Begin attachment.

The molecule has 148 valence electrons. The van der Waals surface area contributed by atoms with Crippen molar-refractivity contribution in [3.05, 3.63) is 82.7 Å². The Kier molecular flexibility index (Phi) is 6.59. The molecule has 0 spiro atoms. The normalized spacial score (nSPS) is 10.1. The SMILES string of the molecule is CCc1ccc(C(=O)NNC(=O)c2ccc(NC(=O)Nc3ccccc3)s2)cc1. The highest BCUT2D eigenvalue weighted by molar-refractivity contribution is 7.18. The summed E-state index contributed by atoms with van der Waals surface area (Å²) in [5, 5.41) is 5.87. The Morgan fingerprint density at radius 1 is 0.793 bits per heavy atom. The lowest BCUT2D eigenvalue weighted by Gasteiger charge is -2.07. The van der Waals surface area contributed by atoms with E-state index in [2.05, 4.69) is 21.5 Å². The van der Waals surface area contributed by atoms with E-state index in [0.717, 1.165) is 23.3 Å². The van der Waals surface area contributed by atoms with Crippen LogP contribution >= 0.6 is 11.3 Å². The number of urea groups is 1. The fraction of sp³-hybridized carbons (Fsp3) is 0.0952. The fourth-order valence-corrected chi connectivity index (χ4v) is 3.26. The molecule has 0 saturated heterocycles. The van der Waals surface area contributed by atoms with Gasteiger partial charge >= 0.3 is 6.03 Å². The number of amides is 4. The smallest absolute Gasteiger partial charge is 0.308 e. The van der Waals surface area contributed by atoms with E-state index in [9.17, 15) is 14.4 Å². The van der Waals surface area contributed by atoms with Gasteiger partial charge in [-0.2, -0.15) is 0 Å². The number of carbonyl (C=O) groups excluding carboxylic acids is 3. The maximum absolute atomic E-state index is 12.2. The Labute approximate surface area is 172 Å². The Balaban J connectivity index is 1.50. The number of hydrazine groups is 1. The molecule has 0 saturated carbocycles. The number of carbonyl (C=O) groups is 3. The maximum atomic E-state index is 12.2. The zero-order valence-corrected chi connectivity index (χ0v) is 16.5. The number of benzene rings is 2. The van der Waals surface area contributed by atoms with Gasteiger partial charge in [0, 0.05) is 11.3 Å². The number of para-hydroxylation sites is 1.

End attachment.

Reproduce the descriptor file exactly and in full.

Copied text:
The molecule has 148 valence electrons. The van der Waals surface area contributed by atoms with Crippen molar-refractivity contribution in [3.05, 3.63) is 82.7 Å². The Kier molecular flexibility index (Phi) is 6.59. The molecule has 0 spiro atoms. The normalized spacial score (nSPS) is 10.1. The SMILES string of the molecule is CCc1ccc(C(=O)NNC(=O)c2ccc(NC(=O)Nc3ccccc3)s2)cc1. The highest BCUT2D eigenvalue weighted by molar-refractivity contribution is 7.18. The summed E-state index contributed by atoms with van der Waals surface area (Å²) in [5, 5.41) is 5.87. The Morgan fingerprint density at radius 1 is 0.793 bits per heavy atom. The lowest BCUT2D eigenvalue weighted by Gasteiger charge is -2.07. The van der Waals surface area contributed by atoms with E-state index in [2.05, 4.69) is 21.5 Å². The van der Waals surface area contributed by atoms with E-state index in [0.717, 1.165) is 23.3 Å². The van der Waals surface area contributed by atoms with Crippen LogP contribution >= 0.6 is 11.3 Å². The number of urea groups is 1. The fraction of sp³-hybridized carbons (Fsp3) is 0.0952. The fourth-order valence-corrected chi connectivity index (χ4v) is 3.26. The molecule has 0 saturated heterocycles. The van der Waals surface area contributed by atoms with Gasteiger partial charge >= 0.3 is 6.03 Å². The number of amides is 4. The smallest absolute Gasteiger partial charge is 0.308 e. The van der Waals surface area contributed by atoms with E-state index in [9.17, 15) is 14.4 Å². The van der Waals surface area contributed by atoms with Gasteiger partial charge in [-0.2, -0.15) is 0 Å². The number of carbonyl (C=O) groups excluding carboxylic acids is 3. The maximum absolute atomic E-state index is 12.2. The Labute approximate surface area is 172 Å². The Balaban J connectivity index is 1.50. The number of hydrazine groups is 1. The molecule has 0 saturated carbocycles. The number of carbonyl (C=O) groups is 3. The maximum atomic E-state index is 12.2. The zero-order valence-corrected chi connectivity index (χ0v) is 16.5. The number of benzene rings is 2. The van der Waals surface area contributed by atoms with Gasteiger partial charge in [0, 0.05) is 11.3 Å². The number of para-hydroxylation sites is 1.